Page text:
Looper starts with a bang, interrupting the post-trailer abyss with a jarring shot of adrenaline. It ends similarly—another jolt aptly closes the ‘loop’ and brings Rian Johnson’s first foray into the sci-fi thriller genre full circle. Jam-packed with energy, Looper brutally hurls action sequences at an audience kept continually on the edge of their seats. The film clearly aims to leave the viewer breathless and in this venture it certainly succeeds.
Joseph Gordon-Levitt stars as Joe, a young, street-smart, and cynical guy who works as a looper—a term given to assassins working for criminal syndicates who specialize in taking down targets sent back from the future. By then, time travel will have been invented and subsequently outlawed, but on the black market time travel is still a foolproof method of assassination. The plot grows confusing, but the movie doesn’t give you time to dwell on details; the camera moves frantically through shots of a dazzling world filled with parties, drugs, girls, and money. Time is a-ticking as Joe shares in the reckless live-for-the-moment lifestyle of his friends, though he scornfully observes through a detached eye the futility of his existence. After all, loopers are loose ends, and eventually they are required to shoot their future selves. They close their loop when they have thirty years left to live.
The plot is set in motion when some loops begin to close. A criminal overlord, the Rainmaker, is behind it, and all the young loopers, high on life, start getting reminders of their own expiration date. When Joe meets his future self, played by Bruce Willis, and is unable to kill him, trouble ensues. Joe is driven from the city and led to question the fundamentals of what he took for granted.
Apart from Gordon-Levitt and Willis, other major players include Emily Blunt, who acts in the role of Sara, an ex-party-girl-turned-devoted-mother living a self-sufficient life on a farm with her young son Cid (Pierce Gagnon). Despite Blunt’s attempts to humanize Sara and make her more appealing, she remains an aloof, cold, wooden character. Her romance with Joe springs seemingly out of nowhere.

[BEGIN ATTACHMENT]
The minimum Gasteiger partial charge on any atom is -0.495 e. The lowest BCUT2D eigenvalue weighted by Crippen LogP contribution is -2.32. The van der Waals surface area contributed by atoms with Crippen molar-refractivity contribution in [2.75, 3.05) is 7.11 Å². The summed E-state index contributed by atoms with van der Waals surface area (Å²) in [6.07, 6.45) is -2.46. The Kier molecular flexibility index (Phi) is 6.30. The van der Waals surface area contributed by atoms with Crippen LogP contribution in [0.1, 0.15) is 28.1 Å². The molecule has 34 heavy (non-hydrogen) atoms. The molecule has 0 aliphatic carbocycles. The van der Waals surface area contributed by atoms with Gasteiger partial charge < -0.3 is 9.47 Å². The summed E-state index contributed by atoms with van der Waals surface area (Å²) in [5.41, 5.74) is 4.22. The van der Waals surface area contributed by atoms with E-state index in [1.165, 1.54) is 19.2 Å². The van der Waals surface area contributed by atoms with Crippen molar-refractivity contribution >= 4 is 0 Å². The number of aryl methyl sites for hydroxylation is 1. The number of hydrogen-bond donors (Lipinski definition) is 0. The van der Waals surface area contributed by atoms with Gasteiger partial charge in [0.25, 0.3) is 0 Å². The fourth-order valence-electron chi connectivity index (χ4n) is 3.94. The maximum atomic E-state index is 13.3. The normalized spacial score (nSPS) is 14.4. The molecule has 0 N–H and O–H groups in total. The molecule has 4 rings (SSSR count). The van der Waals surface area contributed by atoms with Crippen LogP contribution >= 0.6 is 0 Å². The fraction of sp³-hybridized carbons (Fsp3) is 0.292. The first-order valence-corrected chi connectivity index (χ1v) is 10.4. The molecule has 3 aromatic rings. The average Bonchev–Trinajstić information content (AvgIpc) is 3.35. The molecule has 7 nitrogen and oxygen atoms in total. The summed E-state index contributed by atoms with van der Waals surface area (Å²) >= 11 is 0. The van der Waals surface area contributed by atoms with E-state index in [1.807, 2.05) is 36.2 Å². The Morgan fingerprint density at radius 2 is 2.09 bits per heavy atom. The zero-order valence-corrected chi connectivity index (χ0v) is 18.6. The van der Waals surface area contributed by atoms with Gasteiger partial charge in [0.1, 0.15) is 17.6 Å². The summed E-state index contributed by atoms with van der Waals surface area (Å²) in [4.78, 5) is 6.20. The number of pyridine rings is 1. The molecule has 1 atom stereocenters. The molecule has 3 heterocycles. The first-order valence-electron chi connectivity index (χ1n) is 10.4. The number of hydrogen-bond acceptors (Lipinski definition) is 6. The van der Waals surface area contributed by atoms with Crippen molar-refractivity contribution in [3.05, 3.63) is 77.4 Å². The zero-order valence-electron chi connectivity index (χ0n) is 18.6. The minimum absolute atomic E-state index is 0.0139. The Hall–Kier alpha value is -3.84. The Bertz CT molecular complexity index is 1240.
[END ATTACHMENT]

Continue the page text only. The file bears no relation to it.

Less believable still is Sara’s downright creepy son, Cid, whose temper tantrums literally bring down walls. And while Joseph Gordon-Levitt delivers a great performance, slowly softening towards both Sara and Cid as he evaluates his past life in the city, the attachment he develops towards Cid is difficult to believe in because Cid is an incomparably frightening child, exhibiting almost no traits that would arouse protective feelings.
Willis and Gordon-Levitt (who sports prosthetic makeup to more closely resemble his older self) interact well, delivering realistic moments. The motivations driving Willis’ actions, his attempts to guide and protect Gordon-Levitt, and Gordon-Levitt’s struggle against knowing his future, are all elements that give the action, gore, and intense fight scenes in Looper a grittier, deeper emotional draw.
What Looper does well that thrillers don’t do in general is develop the relationships between its characters: mother and son, husband and wife, father figures and their protégées, and the peculiar intimacy between young and old Joe. In conjunction with its steadily-building intensity, Looper exposes the vicious sides of human nature—what people will do to survive, to protect those they love, and attempt to escape the stranglehold of fate.